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John Kenneth Galbraith
: Forbes, 5/25/92, Vol. 149 Issue 11, p140, 1p, 1c
Sowell, T.
JOHN KENNETH GALBRAITH is not only one of the celebrated names of our times, his writings are themselves one of the revealing symptoms of these times. His latest book, The Culture of Contentment (Houghton Mifflin, .95), is guaranteed a market simply because of his name on the cover. Yet the track record of his ideas is far from matching the sales records of his books.
In his most famous book, The Affluent Society, Professor Galbraith argued that Americans had reached such a level of general prosperity as to make questions of income distribution politically moot. Almost immediately there began more than three decades of the most intense preoccupation with income distribution in the history of the republic.
Galbraith also argued that large commercial and industrial firms have become immune to the discipline of the marketplace. Since then, such once familiar names as W.T. Grant and Pan Am have disappeared from the economic scene, U.S. Steel and General Motors have shriveled in size and Chrysler and Lockheed were saved from extinction only by government bailouts.
Human beings have been mistaken as long as there have been human beings. What is unique about our times is the ability of prophets to retain their honors in the face of the repeated failures of their prophecies. Paul Ehrlich, the Worldwatch Institute and others come to mind, but Galbraith is the clearest, biggest and longest-lasting example.
The trouble with Galbraith is not simply that events have not cooperated with his predictions. His whole approach invites that result.
It so happens that I was a student in Galbraith's course that led to publication of The Affluent Society. Speaking to a packed auditorium, Professor Galbraith gave a brilliant opening lecture, followed by thunderous applause. As the term went on, he kept on giving brilliant opening lectures, but the applause died away.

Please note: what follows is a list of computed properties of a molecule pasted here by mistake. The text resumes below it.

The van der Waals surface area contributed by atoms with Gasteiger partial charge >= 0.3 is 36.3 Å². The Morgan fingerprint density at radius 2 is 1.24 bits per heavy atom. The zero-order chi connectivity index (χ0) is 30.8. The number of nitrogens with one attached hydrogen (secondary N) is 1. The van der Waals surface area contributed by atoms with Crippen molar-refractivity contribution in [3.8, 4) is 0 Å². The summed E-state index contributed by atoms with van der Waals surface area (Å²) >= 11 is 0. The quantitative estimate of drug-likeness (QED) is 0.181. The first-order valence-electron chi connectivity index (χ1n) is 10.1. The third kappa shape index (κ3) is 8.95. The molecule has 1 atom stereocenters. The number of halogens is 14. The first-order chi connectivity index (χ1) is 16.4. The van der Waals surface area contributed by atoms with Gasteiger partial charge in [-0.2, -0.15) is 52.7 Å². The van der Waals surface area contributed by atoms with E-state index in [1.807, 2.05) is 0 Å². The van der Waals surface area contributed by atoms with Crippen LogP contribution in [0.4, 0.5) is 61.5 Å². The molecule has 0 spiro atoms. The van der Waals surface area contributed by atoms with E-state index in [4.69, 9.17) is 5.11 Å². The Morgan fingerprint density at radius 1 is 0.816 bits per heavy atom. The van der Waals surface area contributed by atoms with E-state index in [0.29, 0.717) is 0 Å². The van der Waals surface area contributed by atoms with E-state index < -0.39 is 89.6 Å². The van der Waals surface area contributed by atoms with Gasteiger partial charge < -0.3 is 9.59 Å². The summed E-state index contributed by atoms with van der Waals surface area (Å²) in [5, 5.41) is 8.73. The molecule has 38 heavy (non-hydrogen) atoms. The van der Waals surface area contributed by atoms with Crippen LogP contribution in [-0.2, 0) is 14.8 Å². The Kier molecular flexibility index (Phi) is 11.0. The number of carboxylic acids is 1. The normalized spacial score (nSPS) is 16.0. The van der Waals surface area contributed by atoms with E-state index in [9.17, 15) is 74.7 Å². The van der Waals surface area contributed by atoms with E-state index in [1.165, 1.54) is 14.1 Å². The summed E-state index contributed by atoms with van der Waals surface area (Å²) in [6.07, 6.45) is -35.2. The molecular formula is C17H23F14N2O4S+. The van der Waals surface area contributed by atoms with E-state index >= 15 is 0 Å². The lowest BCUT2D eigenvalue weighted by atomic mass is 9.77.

Students who expected to see the discussion get beyond the glittering surface became increasingly restless when it did not. Attendance fell off sharply, and some who came to class walked out in the middle of Galbraith's lectures.
In some other time and place, Galbraith's writings might have given superficiality a bad name, as his lectures did. But he was made for the age in which he lives. Brilliant opening lectures are more than adequate for sound-bites on television or quotable quotes for news magazines. If their themes mesh with the social vision of the intelligentsia -- and they do -- then all the prerequisites have been met.
Like so many of his other books, Galbraith's The Culture of Contentment is a series of brilliant opening lectures on paper. Those who expect the analysis to get deeper as it goes along will be doomed to disappointment, while those who are contented with well-turned phrases will get their .95 worth.
The Culture of Contentment is proof that verbal sophistication and intellectual simplemindedness can peacefully coexist between the covers of the same book. Galbraith's thesis is that ``the fortunate and the favored'' or ``the socially contented,'' and their assorted sympathizers and lackeys in politics, the judiciary and the media, have foisted upon the nation a set of ideas and policies which have led to our current (and future) economic and social tragedies.
Among these tragedies, according to Galbraith, are the huge federal deficits brought on by the Reagan tax cuts for the benefit of ``the contented.'' However elegantly phrased, this is one of the most demonstrably wrong conclusions that ever defied evidence.
Despite reduced tax rates, the Reagan Administration collected hundreds of billions of dollars more in annual tax revenues than the Carter Administration, or any other previous administration. Congress simply spent even more than that.
For journalists to confuse tax rates and tax revenues is perhaps excusable, but for a professional economist like Galbraith to do so is something else. The same is true of Galbraith's claim of a ``trickle-down theory'' behind the Reagan policies. Anyone can search diligently through all the writings of all the leading economists of the past two centuries without finding any such theory. It is a political straw man.
Another political chestnut verbally repackaged by Galbraith is that our fiscal problems are also due to excessive military spending, brought on by ``anti-Communist paranoia.'' In short, the policies that won the Cold War and ended the nuclear threat were all wrong.
In recent years, Galbraith has turned his considerable literary talents toward fiction writing -- or perhaps he has just begun labeling his writings more accurately. His latest book definitely belongs in the fiction section.

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